How can you tell if the ECU has been chipped in a secondhand car? Obviously dealers are reluctant to admit it, even if they know. Sydney Phillips There are basically three methods of chipping a car. The simplest and arguably least efficient method is to simply connect a device to the EOBD, but this is easily checked by ensuring that there is nothing plugged into the EOBD socket.
The next method is fitting a tuning box somewhere in the engine loom between the engine sensors and the ECU. The tuning box works by altering the data received from the engine before it is relayed to the ECU. Although this may be hidden, it should not be that difficult to find and would very likely be labelled with the makers’ details. Normally unplugging the box and returning the wiring directly to the ECU should set the parameters back to the manufacturers’ specification.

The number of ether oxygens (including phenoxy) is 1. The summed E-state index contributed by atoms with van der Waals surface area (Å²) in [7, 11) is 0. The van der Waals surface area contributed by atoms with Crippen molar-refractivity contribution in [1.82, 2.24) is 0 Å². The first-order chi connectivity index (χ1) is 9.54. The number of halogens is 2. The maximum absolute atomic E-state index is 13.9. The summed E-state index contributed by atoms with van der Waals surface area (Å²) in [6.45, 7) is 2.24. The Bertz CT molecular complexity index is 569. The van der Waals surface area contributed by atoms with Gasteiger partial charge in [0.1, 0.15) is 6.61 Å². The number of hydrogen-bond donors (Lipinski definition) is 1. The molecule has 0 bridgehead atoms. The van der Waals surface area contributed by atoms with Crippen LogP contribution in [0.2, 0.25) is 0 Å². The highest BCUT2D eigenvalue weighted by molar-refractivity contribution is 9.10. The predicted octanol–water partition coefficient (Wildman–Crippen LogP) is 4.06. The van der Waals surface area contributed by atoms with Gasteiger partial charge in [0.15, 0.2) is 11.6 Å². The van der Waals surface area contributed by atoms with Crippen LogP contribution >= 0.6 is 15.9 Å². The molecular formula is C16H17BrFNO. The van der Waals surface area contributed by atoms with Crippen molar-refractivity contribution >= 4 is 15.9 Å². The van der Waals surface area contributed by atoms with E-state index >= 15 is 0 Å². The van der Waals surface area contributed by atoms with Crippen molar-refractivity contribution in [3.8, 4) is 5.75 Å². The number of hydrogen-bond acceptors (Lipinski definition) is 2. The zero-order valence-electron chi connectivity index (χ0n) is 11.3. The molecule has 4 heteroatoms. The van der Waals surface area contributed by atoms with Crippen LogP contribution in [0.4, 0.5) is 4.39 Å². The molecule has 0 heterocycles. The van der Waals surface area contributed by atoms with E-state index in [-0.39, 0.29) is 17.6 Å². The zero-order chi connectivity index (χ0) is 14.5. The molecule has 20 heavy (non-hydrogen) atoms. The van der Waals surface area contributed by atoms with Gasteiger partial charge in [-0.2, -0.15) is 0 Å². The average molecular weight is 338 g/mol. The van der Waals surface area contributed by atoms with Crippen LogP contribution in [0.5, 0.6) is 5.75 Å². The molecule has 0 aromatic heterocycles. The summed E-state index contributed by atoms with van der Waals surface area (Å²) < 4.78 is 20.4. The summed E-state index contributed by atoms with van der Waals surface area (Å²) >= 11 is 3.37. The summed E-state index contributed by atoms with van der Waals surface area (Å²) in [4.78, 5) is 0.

The third method is to re-flash or alter the software in the ECU. This would not be visible and the only way to know if it had been done would be to have the software checked by a main dealer. This could only be returned to its original specification by re-flashing and resetting the software in the ECU. I would imagine that any main dealer would be quite happy to charge you and inform you if the standard software wasn’t installed.